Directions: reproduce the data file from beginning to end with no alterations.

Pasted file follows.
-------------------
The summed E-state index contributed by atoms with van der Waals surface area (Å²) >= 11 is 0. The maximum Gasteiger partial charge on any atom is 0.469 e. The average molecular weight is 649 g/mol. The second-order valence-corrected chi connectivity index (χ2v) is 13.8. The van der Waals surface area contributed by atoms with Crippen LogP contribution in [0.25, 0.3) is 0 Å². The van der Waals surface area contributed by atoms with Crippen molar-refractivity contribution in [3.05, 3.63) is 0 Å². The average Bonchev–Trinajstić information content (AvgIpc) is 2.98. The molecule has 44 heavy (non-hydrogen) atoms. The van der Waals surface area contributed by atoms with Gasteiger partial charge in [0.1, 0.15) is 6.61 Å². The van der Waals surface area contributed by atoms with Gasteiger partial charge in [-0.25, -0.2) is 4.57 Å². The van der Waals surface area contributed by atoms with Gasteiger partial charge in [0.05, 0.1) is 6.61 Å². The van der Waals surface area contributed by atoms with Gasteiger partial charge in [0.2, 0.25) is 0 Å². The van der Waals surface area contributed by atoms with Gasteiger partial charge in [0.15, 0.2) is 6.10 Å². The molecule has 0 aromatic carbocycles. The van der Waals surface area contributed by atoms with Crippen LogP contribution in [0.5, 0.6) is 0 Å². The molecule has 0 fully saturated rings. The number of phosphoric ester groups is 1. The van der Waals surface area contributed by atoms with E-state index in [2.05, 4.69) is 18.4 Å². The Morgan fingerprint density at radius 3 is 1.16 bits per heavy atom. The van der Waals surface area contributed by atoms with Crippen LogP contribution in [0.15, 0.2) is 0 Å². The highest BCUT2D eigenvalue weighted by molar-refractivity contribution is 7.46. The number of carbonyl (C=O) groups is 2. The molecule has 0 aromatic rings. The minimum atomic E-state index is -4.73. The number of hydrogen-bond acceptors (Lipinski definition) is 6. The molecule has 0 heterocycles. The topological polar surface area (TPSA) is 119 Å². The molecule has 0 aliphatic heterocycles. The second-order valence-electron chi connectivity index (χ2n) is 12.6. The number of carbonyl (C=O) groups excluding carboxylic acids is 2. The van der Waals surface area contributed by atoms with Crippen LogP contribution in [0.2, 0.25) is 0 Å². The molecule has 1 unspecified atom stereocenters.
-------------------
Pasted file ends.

The summed E-state index contributed by atoms with van der Waals surface area (Å²) >= 11 is 0. The maximum Gasteiger partial charge on any atom is 0.469 e. The average molecular weight is 649 g/mol. The second-order valence-corrected chi connectivity index (χ2v) is 13.8. The van der Waals surface area contributed by atoms with Crippen LogP contribution in [0.25, 0.3) is 0 Å². The van der Waals surface area contributed by atoms with Crippen molar-refractivity contribution in [3.05, 3.63) is 0 Å². The average Bonchev–Trinajstić information content (AvgIpc) is 2.98. The molecule has 44 heavy (non-hydrogen) atoms. The van der Waals surface area contributed by atoms with Gasteiger partial charge in [0.1, 0.15) is 6.61 Å². The van der Waals surface area contributed by atoms with Gasteiger partial charge in [-0.25, -0.2) is 4.57 Å². The van der Waals surface area contributed by atoms with Gasteiger partial charge in [0.05, 0.1) is 6.61 Å². The van der Waals surface area contributed by atoms with Gasteiger partial charge in [0.2, 0.25) is 0 Å². The van der Waals surface area contributed by atoms with Gasteiger partial charge in [0.15, 0.2) is 6.10 Å². The molecule has 0 aromatic carbocycles. The van der Waals surface area contributed by atoms with Crippen LogP contribution in [0.5, 0.6) is 0 Å². The molecule has 0 fully saturated rings. The number of phosphoric ester groups is 1. The van der Waals surface area contributed by atoms with E-state index in [2.05, 4.69) is 18.4 Å². The Morgan fingerprint density at radius 3 is 1.16 bits per heavy atom. The van der Waals surface area contributed by atoms with Crippen LogP contribution in [0.15, 0.2) is 0 Å². The highest BCUT2D eigenvalue weighted by molar-refractivity contribution is 7.46. The number of carbonyl (C=O) groups is 2. The molecule has 0 aromatic rings. The minimum atomic E-state index is -4.73. The number of hydrogen-bond acceptors (Lipinski definition) is 6. The molecule has 0 heterocycles. The topological polar surface area (TPSA) is 119 Å². The molecule has 0 aliphatic heterocycles. The second-order valence-electron chi connectivity index (χ2n) is 12.6. The number of carbonyl (C=O) groups excluding carboxylic acids is 2. The van der Waals surface area contributed by atoms with Crippen LogP contribution in [0.2, 0.25) is 0 Å². The molecule has 1 unspecified atom stereocenters.